2.2. Case 2

A 33-year-old Chinese woman, gravida 2, para 1, BMI 20.70 kg/m2, noticed a protrusion in size of 2 × 1 cm from her vagina at 13th week of gestation in 2015. Her first pregnancy resulted in one uncomplicated spontaneous vaginal delivery in 2009; the newly-born baby weighted 3000 g. There was neither history of pelvic trauma or prolapse, nor any stress incontinence during or after the first pregnancy.

The protrusion was not sensible while resting but rather palpable after moving. She visited our outpatient clinic at her 15th week of gestation in 2015 and complained worsened uterine prolapse. Pelvic examination revealed stage 3 POP, with point C as the leading edge using the POPQ examination (Aa+3, Ap+3, Ba+6, Bp+6, C+6, D+1, gh 5, pb 1, tvl 10 ). A no. 5 ring pessary in size of 7×7 cm (see Figure 1) was applied to keep the uterus inside the pelvic cavity after manual reposition. The gravid uterus persisted in the abdominal cavity after removing at the 30th week of gestation because it became larger. An alive healthy baby boy of 2680 g was delivered after four-hour labor at 39+3 week’s gestation on the of October 2015. She was discharged three days postpartum with complete resolution of the uterine prolapse. A follow-up postpartum examination after 42 days revealed evidence of uterine prolapse and a no. 3 ring pessary in size of 5×5 cm has been applied to keep the uterus inside the pelvic cavity after manual reposition until now. At the time of reporting, pelvic examination of this woman revealed stage 3 POP, with point C as the leading edge using the POPQ examination (Aa-2, Ap-2, Ba-1, Bp-1, C+2, D-3, gh 5, pb 1, tvl 10). Pelvic floor four-dimensional ultrasound indicated that bladder neck mobility was slightly increasing, posterior wall of the bladder was slightly bulged, and anterior vaginal wall was slightly prolapsed in anterior compartment. Stage 2 uterus prolapse was seen in middle compartment, the levator animuscle was not broken, and hiatus of levator animuscle was normal in posterior compartment (see Figure 2). Follow-up is on-going.

3. Discussion

Uterine prolapse is a common case in nonpregnant older women; however, uterine prolapse complicating pregnancy is a rare event, which either exists before or has an acute onset during pregnancy.

The etiology of uterine prolapse during pregnancy is probably multifactorial. Parity, malnutrition, race, vaginal delivery, short interval between consecutive pregnancies, increased strain on the support of the uterus, physiologic change of pregnancy causing cervical elongation, hypertrophy and relaxation of the support ligament, and previous medical record of prolapse are among the most common risk factors [2]. Uterovaginal prolapse is more common in white and Hispanic women compared to women of African or Asian descent [3, 4].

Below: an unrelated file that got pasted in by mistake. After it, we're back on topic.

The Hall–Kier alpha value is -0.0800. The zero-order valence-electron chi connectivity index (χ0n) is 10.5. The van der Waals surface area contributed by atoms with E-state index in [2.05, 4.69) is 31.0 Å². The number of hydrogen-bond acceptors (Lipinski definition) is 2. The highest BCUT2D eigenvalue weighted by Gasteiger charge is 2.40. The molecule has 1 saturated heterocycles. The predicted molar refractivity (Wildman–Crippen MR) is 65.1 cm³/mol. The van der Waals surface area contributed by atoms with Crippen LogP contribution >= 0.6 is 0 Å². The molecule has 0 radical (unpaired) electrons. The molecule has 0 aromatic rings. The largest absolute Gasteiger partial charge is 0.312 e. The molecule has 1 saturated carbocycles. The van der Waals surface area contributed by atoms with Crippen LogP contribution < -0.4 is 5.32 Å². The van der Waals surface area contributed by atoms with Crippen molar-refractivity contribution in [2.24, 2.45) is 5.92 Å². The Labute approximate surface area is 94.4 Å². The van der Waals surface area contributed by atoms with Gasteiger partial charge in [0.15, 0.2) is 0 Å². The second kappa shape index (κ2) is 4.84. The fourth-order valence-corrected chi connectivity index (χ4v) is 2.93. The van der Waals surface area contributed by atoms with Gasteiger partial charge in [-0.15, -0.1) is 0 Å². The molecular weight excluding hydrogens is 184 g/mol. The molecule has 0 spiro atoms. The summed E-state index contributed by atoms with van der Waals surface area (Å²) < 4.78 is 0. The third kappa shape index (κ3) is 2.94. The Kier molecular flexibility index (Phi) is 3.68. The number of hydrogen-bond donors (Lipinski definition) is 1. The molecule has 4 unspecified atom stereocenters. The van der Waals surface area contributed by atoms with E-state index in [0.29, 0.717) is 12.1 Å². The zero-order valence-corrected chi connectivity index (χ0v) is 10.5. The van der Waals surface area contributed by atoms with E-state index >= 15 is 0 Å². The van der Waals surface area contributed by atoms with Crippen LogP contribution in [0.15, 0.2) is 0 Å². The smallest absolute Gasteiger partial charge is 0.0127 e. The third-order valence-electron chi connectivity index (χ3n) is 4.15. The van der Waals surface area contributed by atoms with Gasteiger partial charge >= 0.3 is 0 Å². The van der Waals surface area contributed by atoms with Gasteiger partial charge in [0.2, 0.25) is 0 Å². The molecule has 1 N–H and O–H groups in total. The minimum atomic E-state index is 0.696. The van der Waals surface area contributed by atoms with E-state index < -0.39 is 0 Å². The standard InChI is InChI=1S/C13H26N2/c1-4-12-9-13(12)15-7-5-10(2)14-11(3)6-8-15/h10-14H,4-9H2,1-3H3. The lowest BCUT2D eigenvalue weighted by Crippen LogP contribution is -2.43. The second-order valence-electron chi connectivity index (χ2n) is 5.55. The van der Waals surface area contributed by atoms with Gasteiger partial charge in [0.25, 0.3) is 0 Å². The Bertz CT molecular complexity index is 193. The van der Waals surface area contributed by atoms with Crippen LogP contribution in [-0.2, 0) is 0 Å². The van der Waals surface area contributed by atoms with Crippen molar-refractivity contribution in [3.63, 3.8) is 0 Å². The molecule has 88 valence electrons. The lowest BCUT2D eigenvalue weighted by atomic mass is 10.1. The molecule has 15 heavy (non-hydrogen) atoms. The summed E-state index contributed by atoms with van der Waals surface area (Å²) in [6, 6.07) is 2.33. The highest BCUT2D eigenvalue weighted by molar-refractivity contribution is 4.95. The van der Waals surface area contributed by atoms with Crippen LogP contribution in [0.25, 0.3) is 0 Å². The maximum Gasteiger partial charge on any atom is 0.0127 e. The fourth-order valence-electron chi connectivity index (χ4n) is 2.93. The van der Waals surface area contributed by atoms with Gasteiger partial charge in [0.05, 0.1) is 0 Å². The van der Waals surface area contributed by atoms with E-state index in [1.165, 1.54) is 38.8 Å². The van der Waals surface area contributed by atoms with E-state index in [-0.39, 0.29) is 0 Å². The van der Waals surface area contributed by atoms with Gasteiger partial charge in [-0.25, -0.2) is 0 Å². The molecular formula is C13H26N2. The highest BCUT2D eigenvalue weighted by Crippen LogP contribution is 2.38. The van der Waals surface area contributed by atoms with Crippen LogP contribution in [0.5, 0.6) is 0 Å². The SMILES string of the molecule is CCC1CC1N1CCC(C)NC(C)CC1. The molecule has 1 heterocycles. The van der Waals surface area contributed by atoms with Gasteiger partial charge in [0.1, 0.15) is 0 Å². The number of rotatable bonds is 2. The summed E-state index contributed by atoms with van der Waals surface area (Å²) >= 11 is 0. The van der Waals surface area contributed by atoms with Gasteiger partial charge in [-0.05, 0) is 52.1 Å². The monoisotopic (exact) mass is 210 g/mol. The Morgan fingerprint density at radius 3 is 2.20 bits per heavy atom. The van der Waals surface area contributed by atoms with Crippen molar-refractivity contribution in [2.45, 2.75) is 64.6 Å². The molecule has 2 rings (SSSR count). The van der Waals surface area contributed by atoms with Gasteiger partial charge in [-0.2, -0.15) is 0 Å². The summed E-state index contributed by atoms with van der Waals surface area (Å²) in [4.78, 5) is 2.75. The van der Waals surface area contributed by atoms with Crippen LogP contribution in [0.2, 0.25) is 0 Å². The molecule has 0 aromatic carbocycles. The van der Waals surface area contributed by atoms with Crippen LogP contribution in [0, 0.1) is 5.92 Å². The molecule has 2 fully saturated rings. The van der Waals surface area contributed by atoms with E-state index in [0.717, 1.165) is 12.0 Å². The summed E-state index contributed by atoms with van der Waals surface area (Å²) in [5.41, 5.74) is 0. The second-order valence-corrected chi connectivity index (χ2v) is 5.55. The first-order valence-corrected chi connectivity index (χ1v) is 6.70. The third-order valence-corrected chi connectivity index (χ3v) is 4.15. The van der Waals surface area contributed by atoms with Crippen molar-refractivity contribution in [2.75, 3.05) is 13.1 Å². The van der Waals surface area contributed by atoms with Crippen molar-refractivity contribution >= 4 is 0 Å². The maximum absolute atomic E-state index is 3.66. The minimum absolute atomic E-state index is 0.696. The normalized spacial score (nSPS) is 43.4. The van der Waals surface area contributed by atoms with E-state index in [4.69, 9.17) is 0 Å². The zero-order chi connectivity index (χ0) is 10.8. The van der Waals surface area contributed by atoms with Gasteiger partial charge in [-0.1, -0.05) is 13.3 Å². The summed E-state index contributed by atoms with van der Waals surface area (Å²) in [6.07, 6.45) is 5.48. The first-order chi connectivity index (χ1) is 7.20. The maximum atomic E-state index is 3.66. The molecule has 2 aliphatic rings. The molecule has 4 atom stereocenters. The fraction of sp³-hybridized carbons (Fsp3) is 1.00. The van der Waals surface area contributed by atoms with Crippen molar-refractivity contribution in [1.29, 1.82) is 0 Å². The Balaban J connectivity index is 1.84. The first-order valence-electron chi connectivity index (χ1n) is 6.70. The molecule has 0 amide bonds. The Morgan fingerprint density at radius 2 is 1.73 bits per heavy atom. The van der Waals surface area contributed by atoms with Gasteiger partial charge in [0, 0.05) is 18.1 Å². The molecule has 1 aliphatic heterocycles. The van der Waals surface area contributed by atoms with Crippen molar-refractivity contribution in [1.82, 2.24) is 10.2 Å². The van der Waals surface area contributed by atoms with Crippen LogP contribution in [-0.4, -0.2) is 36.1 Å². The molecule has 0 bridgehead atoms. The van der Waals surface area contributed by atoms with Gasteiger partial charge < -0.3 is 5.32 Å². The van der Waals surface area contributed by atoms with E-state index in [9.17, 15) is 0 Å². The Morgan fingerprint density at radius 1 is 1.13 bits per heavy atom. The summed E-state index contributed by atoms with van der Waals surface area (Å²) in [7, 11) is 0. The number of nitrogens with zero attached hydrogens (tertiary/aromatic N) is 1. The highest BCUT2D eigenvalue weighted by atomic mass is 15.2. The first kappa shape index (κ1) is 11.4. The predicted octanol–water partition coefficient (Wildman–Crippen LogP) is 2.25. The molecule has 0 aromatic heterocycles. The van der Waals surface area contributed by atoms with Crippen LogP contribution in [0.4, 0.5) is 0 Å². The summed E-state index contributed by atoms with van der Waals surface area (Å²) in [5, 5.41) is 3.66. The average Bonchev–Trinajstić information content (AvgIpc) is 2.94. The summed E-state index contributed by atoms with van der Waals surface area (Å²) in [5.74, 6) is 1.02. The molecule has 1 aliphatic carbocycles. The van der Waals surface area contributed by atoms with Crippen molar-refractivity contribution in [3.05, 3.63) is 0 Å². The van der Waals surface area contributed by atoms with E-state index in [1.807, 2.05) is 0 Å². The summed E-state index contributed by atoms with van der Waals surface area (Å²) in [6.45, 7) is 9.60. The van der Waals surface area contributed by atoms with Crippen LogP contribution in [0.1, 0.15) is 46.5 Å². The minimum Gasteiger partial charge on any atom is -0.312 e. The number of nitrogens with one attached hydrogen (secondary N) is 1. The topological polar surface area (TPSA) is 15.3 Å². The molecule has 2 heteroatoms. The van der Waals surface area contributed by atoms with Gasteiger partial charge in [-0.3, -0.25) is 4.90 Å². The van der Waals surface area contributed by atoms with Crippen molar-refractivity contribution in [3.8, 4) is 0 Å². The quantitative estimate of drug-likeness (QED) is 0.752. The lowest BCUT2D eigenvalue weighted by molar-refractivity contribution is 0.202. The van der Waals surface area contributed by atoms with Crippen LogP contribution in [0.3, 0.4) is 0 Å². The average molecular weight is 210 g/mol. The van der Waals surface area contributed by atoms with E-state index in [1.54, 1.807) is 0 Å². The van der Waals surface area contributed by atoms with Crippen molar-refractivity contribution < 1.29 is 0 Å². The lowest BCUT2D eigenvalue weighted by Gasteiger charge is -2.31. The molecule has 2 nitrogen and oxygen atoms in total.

POP presenting before pregnancy is less common and often resolves during pregnancy, but recurs after delivery [57]. Acute onset of POP in pregnancy is more common; it is usually firstly noted in the third trimester [5] and disappears after labor and delivery [8]. This might be due to a different aetiology compared with prepregnancy POP. This type of prolapse is most frequently caused by a history of trauma to the pelvic floor or congenital disorder that weakens the pelvic floor support. Prolapse developing in pregnancy is more likely to be due to an escalation of the physiological changes in pregnancy which lead to weakening of pelvic organ support [9]. Pregnancy itself may have triggered the prolapse. Increased cortisol and progesterone levels during pregnancy may contribute to the uterine relaxation. Damage to the genitourinary supports from repeated pregnancies and labor are the most important predisposing factors in POP. During childbirth, the pelvic floor is extended due to direct pressure of the fetal presenting part and maternal pressure effects. Decline in the elevator antimuscle tone is caused either by denervation or by direct muscle trauma, and hence resulting in an open urogenital hiatus, which, combining with the functional and anatomic alterations in the muscles and nerves of the pelvic floor, contribute to the development of POP. This would explain why the prolapse almost always recurs or persists in patients with prepregnancy prolapse, but spontaneously resolves in those developing during pregnancy. It would also explain the possible protective effect of a caesarean section in patients with acute onset of POP in pregnancy and not in those with prepregnancy POP [10].